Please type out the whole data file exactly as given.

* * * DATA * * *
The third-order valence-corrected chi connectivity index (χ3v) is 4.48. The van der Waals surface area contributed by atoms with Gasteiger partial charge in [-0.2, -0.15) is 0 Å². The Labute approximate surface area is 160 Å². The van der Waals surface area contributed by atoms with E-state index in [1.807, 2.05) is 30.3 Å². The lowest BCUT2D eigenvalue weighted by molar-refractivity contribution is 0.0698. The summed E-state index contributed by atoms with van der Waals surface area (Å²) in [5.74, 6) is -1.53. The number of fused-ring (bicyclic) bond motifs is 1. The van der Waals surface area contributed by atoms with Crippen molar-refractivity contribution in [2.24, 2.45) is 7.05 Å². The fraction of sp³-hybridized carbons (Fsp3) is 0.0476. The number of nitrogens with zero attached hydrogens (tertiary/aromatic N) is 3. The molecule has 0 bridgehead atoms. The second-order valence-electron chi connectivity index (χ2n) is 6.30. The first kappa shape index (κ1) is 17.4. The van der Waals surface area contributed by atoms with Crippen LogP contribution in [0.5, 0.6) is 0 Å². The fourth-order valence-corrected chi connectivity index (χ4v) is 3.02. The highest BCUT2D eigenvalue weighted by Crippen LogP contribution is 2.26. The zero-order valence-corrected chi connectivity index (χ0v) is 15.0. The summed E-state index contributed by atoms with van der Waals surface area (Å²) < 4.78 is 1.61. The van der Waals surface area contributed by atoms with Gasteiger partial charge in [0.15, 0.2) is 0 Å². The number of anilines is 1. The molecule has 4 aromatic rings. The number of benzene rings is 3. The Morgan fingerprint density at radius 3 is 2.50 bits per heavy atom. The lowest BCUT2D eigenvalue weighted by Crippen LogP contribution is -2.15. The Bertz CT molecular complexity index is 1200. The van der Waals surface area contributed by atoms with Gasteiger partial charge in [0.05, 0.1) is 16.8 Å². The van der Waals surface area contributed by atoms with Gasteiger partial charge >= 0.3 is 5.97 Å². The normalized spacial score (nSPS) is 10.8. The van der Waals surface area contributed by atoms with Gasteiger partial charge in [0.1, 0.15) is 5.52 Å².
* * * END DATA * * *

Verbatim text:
The third-order valence-corrected chi connectivity index (χ3v) is 4.48. The van der Waals surface area contributed by atoms with Gasteiger partial charge in [-0.2, -0.15) is 0 Å². The Labute approximate surface area is 160 Å². The van der Waals surface area contributed by atoms with E-state index in [1.807, 2.05) is 30.3 Å². The lowest BCUT2D eigenvalue weighted by molar-refractivity contribution is 0.0698. The summed E-state index contributed by atoms with van der Waals surface area (Å²) in [5.74, 6) is -1.53. The number of fused-ring (bicyclic) bond motifs is 1. The van der Waals surface area contributed by atoms with Crippen molar-refractivity contribution in [2.24, 2.45) is 7.05 Å². The fraction of sp³-hybridized carbons (Fsp3) is 0.0476. The number of nitrogens with zero attached hydrogens (tertiary/aromatic N) is 3. The molecule has 0 bridgehead atoms. The second-order valence-electron chi connectivity index (χ2n) is 6.30. The first kappa shape index (κ1) is 17.4. The van der Waals surface area contributed by atoms with Crippen LogP contribution in [0.5, 0.6) is 0 Å². The fourth-order valence-corrected chi connectivity index (χ4v) is 3.02. The highest BCUT2D eigenvalue weighted by Crippen LogP contribution is 2.26. The zero-order valence-corrected chi connectivity index (χ0v) is 15.0. The summed E-state index contributed by atoms with van der Waals surface area (Å²) < 4.78 is 1.61. The van der Waals surface area contributed by atoms with Gasteiger partial charge in [0.15, 0.2) is 0 Å². The number of anilines is 1. The molecule has 4 aromatic rings. The number of benzene rings is 3. The Morgan fingerprint density at radius 3 is 2.50 bits per heavy atom. The lowest BCUT2D eigenvalue weighted by Crippen LogP contribution is -2.15. The Bertz CT molecular complexity index is 1200. The van der Waals surface area contributed by atoms with Gasteiger partial charge in [0.05, 0.1) is 16.8 Å². The van der Waals surface area contributed by atoms with Gasteiger partial charge >= 0.3 is 5.97 Å². The normalized spacial score (nSPS) is 10.8. The van der Waals surface area contributed by atoms with Gasteiger partial charge in [0.1, 0.15) is 5.52 Å².